Life for us humans used to be pretty brutal. You don’t have to go back that far in time to a point in history where most people (no matter their status) would have lived in relative fear.
A recent trip to the Tower of London reminded me very much of this, and made me thank my lucky stars that current society allows us all to live very much in comfort, and with lifestyles that we choose. Sadly, our dogs do not have the same understanding that life is safe and relatively easy.
Recently, whilst with a family I was helping with their new Italian Greyhound, we spent lots of time talking about the importance of survival for dogs, and I mentioned my recent visit to the Tower of London and how that had reminded me our brutual history. They confirmed their understanding of what I meant, and told me about a documentary they had seen set in the past in Iceland I believe – where there, no matter what else was going on, the most important thing was to keep the fire burning. If the fire goes out, it’s very difficult to get it started again, and they are relying on the fire for their survival.
I really liked this as a comparision for the way dogs are thinking, but there is no fire, just a belief that the pack has to survive. So no matter what is going on, if they believe that this is under threat, they will act to ensure the pack’s survival.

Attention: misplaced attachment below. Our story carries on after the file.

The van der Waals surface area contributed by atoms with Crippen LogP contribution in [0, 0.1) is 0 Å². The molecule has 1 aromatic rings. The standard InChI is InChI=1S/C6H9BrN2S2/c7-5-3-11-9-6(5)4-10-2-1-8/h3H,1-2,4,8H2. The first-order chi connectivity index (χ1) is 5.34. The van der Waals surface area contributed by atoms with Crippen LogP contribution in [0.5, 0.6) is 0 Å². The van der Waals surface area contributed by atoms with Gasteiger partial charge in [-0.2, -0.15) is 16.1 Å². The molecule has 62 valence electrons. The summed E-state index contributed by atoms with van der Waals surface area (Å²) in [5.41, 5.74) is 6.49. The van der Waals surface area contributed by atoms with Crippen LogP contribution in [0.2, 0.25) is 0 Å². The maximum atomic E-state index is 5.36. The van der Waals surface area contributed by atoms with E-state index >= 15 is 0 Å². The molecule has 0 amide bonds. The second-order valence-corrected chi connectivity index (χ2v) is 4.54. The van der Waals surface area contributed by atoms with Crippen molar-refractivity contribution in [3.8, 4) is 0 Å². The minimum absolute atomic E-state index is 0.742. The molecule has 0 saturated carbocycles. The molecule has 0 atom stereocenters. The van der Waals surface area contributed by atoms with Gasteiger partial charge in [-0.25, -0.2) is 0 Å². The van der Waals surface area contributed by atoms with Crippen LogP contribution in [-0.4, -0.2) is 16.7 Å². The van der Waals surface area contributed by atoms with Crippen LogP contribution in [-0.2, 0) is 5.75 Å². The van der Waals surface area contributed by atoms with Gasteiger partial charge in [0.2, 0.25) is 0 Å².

Now all dogs have different personalities and are living in different circumstances, so what they consider to be a threat, and what action they feel the need to take will vary very much from one household to the next. The intention is the same though. The above photo shows a Portugese dog who seemed very upset about the vast number of people who had appeared in his street for a food festival.
Maybe you are very lucky and have a naturally relaxed dog than doesn’t perceive many problems in your environment. Or maybe you are at the opposite end of the scale and have a dog who is wired to look for problems, for whom “keeping the fire burning” is a never ending task. If the latter applies, please emphasise with your dog. It can’t be easy feeling like protecting the pack is all on them. Especially as you know there is no need. You can show them there is no need, but it will take some work. I can help you with this, or you can have a read of “The Dog Listener” by Jan Fennell to get a better understanding of the starting point.